President Barack Obama said Tuesday that he plans to create the world’s largest marine reserve in the Pacific Ocean to protect it from drilling, overfishing and other actions that could threaten marine life.
Obama announced a series of executive actions in a video message to participants of the Our Ocean conference in Washington, D.C., hosted by the State Department and Secretary of State John Kerry.
“We’ve already shown that when we work together, we can protect our oceans for future generations. So let’s redouble our efforts,” the president said.
The plan would expand the Pacific Islands Marine National Monument — which former President George W. Bush established in 2009 at 87,000 square miles — to protect the area from overfishing and the effects of climate change. The reserve would include mostly uninhabited, U.S.-controlled islands and atolls between Hawaii and American Samoa.
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Waters in the south-central Pacific Ocean contain “some of the most pristine tropical marine environments in the world,” the White House Council on Environmental Quality said. But its coral reefs and marine ecosystems are some of the most vulnerable to climate change and ocean acidification.
Before the final boundaries are set, Obama said, he plans to collaborate with fishermen, scientists, politicians and experts in conservation.
Conservationists applauded the president’s plan, saying Obama has worked on such issues throughout his presidency.
“I think today’s announcement is a success, but when you put it in context, it builds off of five and a half years of solid efforts by the president to keep moving forward on ocean issues,” said Emily Woglom, vice president for conservation policy and programs at the Ocean Conservancy. “It’s clear that Obama is turning towards his legacy.”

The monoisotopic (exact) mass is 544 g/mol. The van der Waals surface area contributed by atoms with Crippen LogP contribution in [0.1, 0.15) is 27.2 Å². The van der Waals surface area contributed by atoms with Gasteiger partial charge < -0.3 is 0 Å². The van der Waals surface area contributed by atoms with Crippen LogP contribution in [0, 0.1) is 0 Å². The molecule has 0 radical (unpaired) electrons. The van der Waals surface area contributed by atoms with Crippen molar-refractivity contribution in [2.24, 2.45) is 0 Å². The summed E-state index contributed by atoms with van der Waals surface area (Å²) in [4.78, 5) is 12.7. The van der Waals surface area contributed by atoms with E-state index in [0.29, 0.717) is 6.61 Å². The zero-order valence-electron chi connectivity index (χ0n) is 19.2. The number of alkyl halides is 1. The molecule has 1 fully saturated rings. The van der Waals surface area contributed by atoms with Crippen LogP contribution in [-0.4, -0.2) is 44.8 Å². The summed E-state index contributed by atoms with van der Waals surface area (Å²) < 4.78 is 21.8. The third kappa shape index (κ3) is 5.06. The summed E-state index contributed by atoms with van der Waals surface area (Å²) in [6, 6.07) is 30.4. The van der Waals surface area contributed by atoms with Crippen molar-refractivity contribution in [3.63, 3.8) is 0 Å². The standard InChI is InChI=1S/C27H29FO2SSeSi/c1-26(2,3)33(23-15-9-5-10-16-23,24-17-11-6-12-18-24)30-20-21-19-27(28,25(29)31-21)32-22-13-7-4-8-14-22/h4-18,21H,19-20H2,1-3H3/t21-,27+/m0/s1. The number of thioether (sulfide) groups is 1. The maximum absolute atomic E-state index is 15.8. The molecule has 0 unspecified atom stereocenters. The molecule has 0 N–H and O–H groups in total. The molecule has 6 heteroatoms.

Earlier in his presidency, Obama had created a National Ocean Policy by executive order on July 19, 2010. The policy created a council of 27 federal agencies and departments, in an attempt to better cooperate, share information and streamline decision making.
That order aimed to better manage ocean, coastal and Great Lakes resources, to develop and disseminate scientific information to various stakeholders, to share data about severe storms and sea level rise and to restore important habitats.
In Tuesday’s orders, the president also directed the government to create a program to deter illegal fishing and seafood fraud, as an estimated 20 percent of wild marine fish caught each year are part of the black market.
“Because our seafood travels through an increasingly long, complex and nontransparent supply chain, there are numerous opportunities for seafood fraud to occur and illegally caught fish to enter the U.S. market,” said Beth Lowell, campaign director at the ocean conservation group Oceana.
Anote Tong, president of Kiribati, a small Pacific island nation, spoke at the Our Ocean event and announced Monday that it would ban all commercial fishing in its own marine park, the size of California. The ban will go into effect on Jan. 1, 2015.
“We will also close the area around the southern Line Islands to commercial fishing to allow the area to recover,” Tong said. The area around Kiribati is home to some of the most unspoiled coral reef archipelagos in the Pacific.
“Diving in the southern Line Islands is like getting in a time machine and traveling back to the reefs of the past,” National Geographic explorer-in-residence Enric Sala said.
Obama also announced new measures to protect coastal communities that are vulnerable to climate change. He added that $102 million in grants would be offered to restore floodplains and natural barriers along the Atlantic coast.
The measures will be carried out by executive order, so they will not require congressional approval.
Ocean acidification, also the result of global-warming-causing carbon emissions, was another item on the president’s agenda. He said funding would be offered for research into how the ocean’s changing chemistry is affecting marine life.
In an effort to curb climate change and ocean acidification, Obama announced last month new measures to cut carbon emissions — targeting a 30 percent reduction from the country’s power plants.
“This process is to identify and build support to protect special areas of the ocean — today is just the beginning,” Woglom said. “This conference is an opportunity to take this energy and high-level attention and make sure that Obama follows through in the next two and a half years to advance this as much as we can.”
With wire services